In a captivating lecture at the esteemed Irish Social Club, Judge Adams, the County Court Judge of Limerick, provided an illuminating discourse on the subject of Irish humor. His talk ventured into the curious realm of Irish matchmaking, a time-honoured tradition that often defied the idyllic notions commonly perpetuated. Contrary to the widespread belief that marriages are predetermined by celestial forces, Adams wittily pointed out that in Ireland, many unions were forged amidst the warm embrace of public houses. These gatherings, frequently taking place on the occasion of Shrove Tuesday, were characterized by conversations that centred not on sentiments of love, fidelity, or physical allure but rather on practical matters of paramount importance in the agrarian society—livestock, encompassing cows, sheep, and pigs. Surprisingly, it was not an uncommon occurrence for a bride and groom to cast their first glances upon each other at the sacred altar, their destinies sealed in a fleeting moment. Judge Adams’ insightful and humorous account shed light on this distinctive facet of Irish culture, captivating the audience and offering them a deeper understanding of the unique customs that have shaped the romantic landscape of the nation.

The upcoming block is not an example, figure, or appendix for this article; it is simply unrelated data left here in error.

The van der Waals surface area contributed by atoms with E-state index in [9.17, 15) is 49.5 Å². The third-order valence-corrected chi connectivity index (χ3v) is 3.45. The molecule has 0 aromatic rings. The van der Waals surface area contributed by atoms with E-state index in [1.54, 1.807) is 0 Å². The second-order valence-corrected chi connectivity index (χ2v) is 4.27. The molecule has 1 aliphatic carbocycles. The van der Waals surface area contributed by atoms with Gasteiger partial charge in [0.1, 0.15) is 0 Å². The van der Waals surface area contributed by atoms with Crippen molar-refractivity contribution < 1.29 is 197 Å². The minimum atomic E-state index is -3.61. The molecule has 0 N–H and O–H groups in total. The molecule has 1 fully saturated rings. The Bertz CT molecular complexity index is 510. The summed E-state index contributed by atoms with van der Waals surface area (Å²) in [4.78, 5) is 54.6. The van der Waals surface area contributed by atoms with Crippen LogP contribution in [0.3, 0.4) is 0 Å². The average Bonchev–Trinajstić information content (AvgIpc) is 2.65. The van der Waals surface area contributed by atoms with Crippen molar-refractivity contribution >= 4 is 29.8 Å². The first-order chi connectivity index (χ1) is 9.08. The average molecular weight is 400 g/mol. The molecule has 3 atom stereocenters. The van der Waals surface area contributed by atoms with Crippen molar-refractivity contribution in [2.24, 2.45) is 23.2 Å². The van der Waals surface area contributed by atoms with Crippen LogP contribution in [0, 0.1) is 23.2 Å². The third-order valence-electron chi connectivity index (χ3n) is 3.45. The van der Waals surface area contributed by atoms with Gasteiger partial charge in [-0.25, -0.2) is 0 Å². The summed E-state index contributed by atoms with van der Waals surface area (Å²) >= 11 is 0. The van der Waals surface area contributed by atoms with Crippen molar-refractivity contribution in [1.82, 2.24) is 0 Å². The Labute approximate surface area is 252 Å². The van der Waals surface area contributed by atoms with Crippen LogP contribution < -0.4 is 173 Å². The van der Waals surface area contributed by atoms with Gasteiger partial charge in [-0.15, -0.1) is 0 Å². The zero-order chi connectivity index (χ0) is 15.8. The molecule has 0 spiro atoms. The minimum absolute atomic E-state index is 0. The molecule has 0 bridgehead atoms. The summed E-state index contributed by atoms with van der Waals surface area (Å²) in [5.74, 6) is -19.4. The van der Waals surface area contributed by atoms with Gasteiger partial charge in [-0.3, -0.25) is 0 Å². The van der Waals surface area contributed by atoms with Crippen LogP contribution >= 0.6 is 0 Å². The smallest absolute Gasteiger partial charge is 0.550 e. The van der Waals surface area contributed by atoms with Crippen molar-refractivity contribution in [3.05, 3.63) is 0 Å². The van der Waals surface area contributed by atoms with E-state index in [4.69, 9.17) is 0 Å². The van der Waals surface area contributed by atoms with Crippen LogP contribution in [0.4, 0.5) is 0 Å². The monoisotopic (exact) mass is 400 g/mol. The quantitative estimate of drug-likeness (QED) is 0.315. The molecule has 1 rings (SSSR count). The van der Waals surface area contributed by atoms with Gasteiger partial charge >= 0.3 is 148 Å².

Nottingham Evening Post – Monday 08 December 1902